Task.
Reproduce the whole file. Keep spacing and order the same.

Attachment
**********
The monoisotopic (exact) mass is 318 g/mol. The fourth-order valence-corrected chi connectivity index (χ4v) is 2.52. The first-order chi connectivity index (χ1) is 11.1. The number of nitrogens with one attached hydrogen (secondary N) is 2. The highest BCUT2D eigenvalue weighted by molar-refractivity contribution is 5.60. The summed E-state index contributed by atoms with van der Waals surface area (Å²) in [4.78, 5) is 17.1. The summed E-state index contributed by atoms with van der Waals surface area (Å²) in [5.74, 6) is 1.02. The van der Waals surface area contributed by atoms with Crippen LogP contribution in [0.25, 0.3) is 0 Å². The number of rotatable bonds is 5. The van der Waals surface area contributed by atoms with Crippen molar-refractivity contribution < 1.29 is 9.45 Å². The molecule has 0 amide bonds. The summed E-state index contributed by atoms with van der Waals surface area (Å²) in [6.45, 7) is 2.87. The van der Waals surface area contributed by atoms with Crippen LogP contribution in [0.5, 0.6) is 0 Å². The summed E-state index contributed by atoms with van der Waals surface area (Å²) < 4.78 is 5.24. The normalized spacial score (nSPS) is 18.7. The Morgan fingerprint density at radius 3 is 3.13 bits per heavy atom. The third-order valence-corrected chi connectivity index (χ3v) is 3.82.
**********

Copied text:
The monoisotopic (exact) mass is 318 g/mol. The fourth-order valence-corrected chi connectivity index (χ4v) is 2.52. The first-order chi connectivity index (χ1) is 11.1. The number of nitrogens with one attached hydrogen (secondary N) is 2. The highest BCUT2D eigenvalue weighted by molar-refractivity contribution is 5.60. The summed E-state index contributed by atoms with van der Waals surface area (Å²) in [4.78, 5) is 17.1. The summed E-state index contributed by atoms with van der Waals surface area (Å²) in [5.74, 6) is 1.02. The van der Waals surface area contributed by atoms with Crippen LogP contribution in [0.25, 0.3) is 0 Å². The number of rotatable bonds is 5. The van der Waals surface area contributed by atoms with Crippen molar-refractivity contribution < 1.29 is 9.45 Å². The molecule has 0 amide bonds. The summed E-state index contributed by atoms with van der Waals surface area (Å²) in [6.45, 7) is 2.87. The van der Waals surface area contributed by atoms with Crippen LogP contribution in [0.5, 0.6) is 0 Å². The summed E-state index contributed by atoms with van der Waals surface area (Å²) < 4.78 is 5.24. The normalized spacial score (nSPS) is 18.7. The Morgan fingerprint density at radius 3 is 3.13 bits per heavy atom. The third-order valence-corrected chi connectivity index (χ3v) is 3.82.